New Louis Armstrong Center opens in Corona
Image courtesy of Albert Vercerka/Esto
A new center dedicated to jazz legend Louis Armstrong has opened in Queens. Located at 34-40 107th Street in Corona, the Louis Armstrong Center will feature a 60,000-piece permanent collection of historical items relating to Louis and Lucille Armstrong, a rotating exhibition space, and a 75-seat venue for performances, lectures, films, and educational experiences. Part of the existing Louis Armstrong House Museum, the new building opened on Thursday, July 6.
The opening of the Center coincides with their newest exhibition, Here to Stay, which provides a close look at Armstrong’s five-decade career as a trailblazing musician, archivist, collaborator, and community builder. The exhibition is curated by award-winning pianist and composer Jason Moran, who called the exhibition a “declaration of Louis Armstrong’s infinite love for music and humanity.”
Designed by Caples Jefferson Architects, the 14,000-square-foot two-story building is situated between two family homes and directly across the street from Armstrong’s longtime Corona residence. The Center’s design resembles that of a piano, featuring a striking “undulating glass facade with black ornamental fins, a large metal canopy above a second-floor terrace,” and a landscaped roof, according to Yimby.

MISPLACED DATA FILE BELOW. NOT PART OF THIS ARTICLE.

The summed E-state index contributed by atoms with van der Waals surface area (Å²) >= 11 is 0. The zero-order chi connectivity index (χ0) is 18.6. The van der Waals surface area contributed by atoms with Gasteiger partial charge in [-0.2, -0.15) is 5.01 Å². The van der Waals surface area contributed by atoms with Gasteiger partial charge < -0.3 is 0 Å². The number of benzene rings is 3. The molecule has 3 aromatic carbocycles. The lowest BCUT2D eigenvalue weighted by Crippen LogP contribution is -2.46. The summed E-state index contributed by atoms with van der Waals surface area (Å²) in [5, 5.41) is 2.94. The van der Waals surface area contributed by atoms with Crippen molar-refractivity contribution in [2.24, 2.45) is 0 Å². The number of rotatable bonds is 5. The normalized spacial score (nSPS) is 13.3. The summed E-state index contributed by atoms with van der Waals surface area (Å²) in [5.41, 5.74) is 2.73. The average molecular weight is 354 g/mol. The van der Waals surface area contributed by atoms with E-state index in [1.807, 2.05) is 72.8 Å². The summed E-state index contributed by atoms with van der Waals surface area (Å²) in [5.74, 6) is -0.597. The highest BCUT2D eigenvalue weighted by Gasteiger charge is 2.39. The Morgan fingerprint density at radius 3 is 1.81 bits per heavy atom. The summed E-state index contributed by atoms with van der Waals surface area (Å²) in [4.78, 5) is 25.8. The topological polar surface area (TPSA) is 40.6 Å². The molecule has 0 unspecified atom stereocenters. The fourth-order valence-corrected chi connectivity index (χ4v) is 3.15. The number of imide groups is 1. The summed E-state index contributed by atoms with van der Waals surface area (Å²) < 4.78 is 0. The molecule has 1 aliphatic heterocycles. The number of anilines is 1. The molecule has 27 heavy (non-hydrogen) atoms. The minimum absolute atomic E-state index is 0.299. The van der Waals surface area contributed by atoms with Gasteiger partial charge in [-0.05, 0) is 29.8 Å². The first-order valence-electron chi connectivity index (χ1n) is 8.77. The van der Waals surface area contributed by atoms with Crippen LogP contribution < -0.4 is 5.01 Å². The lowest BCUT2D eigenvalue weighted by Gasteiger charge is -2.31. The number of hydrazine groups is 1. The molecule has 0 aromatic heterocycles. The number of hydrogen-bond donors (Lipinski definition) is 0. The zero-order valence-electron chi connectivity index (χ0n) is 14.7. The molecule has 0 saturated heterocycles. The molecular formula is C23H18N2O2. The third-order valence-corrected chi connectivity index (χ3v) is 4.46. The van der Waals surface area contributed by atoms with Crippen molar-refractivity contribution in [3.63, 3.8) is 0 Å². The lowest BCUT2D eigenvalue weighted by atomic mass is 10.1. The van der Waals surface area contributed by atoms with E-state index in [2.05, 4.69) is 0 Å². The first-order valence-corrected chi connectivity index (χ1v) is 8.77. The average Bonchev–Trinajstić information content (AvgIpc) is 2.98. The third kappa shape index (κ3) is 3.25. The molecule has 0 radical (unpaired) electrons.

In their design of the Center, the architects wanted to embody Louis and Lucille Armstrong’s immense love for their community and neighbors:
“In a neighborhood comprised of modest two-story houses, we wanted to keep the building in the scale of its surroundings while creating an urban precinct that notes the singular work of the man whose music underlies so much of what we listen to today,” Sara Caples and Everardo Jefferson of Caples Jefferson Architects said. “The design of the museum is simultaneously exuberant and restrained, and is, in every way, a celebration of the legacy of Louis Armstrong.”
Image courtesy of Bowery Image Group/Andrew Kelly
In the 1980s, the Louis Armstrong Educational Foundation donated the Armstrong archives and the funding to purchase the land where the new Center now stands. Working alongside officials from CUNY and Queens College, $26 million in funding was acquired to build the new museum, whose construction was led by the Dormitory Authority of the State of New York.
Guided tours will be offered on Thursday through Saturday, with the first tour starting at 11 a.m. and the last one starting at 3 p.m. Tickets for adults cost $10 and can be purchased here.